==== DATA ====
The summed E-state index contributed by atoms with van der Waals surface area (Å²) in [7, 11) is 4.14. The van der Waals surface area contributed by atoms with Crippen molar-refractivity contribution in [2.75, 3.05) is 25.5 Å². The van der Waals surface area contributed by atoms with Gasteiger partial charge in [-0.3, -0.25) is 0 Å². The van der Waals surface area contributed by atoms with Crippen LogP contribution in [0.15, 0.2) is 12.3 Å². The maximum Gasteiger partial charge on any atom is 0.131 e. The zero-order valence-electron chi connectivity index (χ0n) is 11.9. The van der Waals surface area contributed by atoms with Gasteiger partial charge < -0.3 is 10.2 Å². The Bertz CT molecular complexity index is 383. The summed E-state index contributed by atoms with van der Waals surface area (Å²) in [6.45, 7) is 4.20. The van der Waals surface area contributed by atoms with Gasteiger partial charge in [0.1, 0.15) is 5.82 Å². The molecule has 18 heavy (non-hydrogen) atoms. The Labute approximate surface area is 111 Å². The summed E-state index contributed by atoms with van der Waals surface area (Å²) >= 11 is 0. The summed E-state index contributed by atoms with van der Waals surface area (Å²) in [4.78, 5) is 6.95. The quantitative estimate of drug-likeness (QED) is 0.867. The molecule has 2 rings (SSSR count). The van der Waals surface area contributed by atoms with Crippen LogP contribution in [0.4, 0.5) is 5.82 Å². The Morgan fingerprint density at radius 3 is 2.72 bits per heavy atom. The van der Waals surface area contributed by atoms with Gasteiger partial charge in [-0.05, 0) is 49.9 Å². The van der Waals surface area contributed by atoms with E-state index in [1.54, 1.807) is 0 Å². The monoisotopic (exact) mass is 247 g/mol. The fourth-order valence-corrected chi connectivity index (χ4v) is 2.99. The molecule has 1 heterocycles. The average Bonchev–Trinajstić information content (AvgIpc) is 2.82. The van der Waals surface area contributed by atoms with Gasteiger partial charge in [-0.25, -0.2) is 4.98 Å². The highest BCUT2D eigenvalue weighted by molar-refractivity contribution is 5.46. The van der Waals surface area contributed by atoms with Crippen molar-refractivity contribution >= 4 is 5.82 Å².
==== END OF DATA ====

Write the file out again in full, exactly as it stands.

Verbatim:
The summed E-state index contributed by atoms with van der Waals surface area (Å²) in [7, 11) is 4.14. The van der Waals surface area contributed by atoms with Crippen molar-refractivity contribution in [2.75, 3.05) is 25.5 Å². The van der Waals surface area contributed by atoms with Gasteiger partial charge in [-0.3, -0.25) is 0 Å². The van der Waals surface area contributed by atoms with Crippen LogP contribution in [0.15, 0.2) is 12.3 Å². The maximum Gasteiger partial charge on any atom is 0.131 e. The zero-order valence-electron chi connectivity index (χ0n) is 11.9. The van der Waals surface area contributed by atoms with Gasteiger partial charge < -0.3 is 10.2 Å². The Bertz CT molecular complexity index is 383. The summed E-state index contributed by atoms with van der Waals surface area (Å²) in [6.45, 7) is 4.20. The van der Waals surface area contributed by atoms with Gasteiger partial charge in [0.1, 0.15) is 5.82 Å². The molecule has 18 heavy (non-hydrogen) atoms. The Labute approximate surface area is 111 Å². The summed E-state index contributed by atoms with van der Waals surface area (Å²) >= 11 is 0. The summed E-state index contributed by atoms with van der Waals surface area (Å²) in [4.78, 5) is 6.95. The quantitative estimate of drug-likeness (QED) is 0.867. The molecule has 2 rings (SSSR count). The van der Waals surface area contributed by atoms with Crippen LogP contribution in [0.4, 0.5) is 5.82 Å². The Morgan fingerprint density at radius 3 is 2.72 bits per heavy atom. The van der Waals surface area contributed by atoms with Gasteiger partial charge in [-0.05, 0) is 49.9 Å². The van der Waals surface area contributed by atoms with E-state index in [1.54, 1.807) is 0 Å². The monoisotopic (exact) mass is 247 g/mol. The fourth-order valence-corrected chi connectivity index (χ4v) is 2.99. The molecule has 1 heterocycles. The average Bonchev–Trinajstić information content (AvgIpc) is 2.82. The van der Waals surface area contributed by atoms with Gasteiger partial charge in [-0.25, -0.2) is 4.98 Å². The highest BCUT2D eigenvalue weighted by molar-refractivity contribution is 5.46. The van der Waals surface area contributed by atoms with Crippen molar-refractivity contribution >= 4 is 5.82 Å².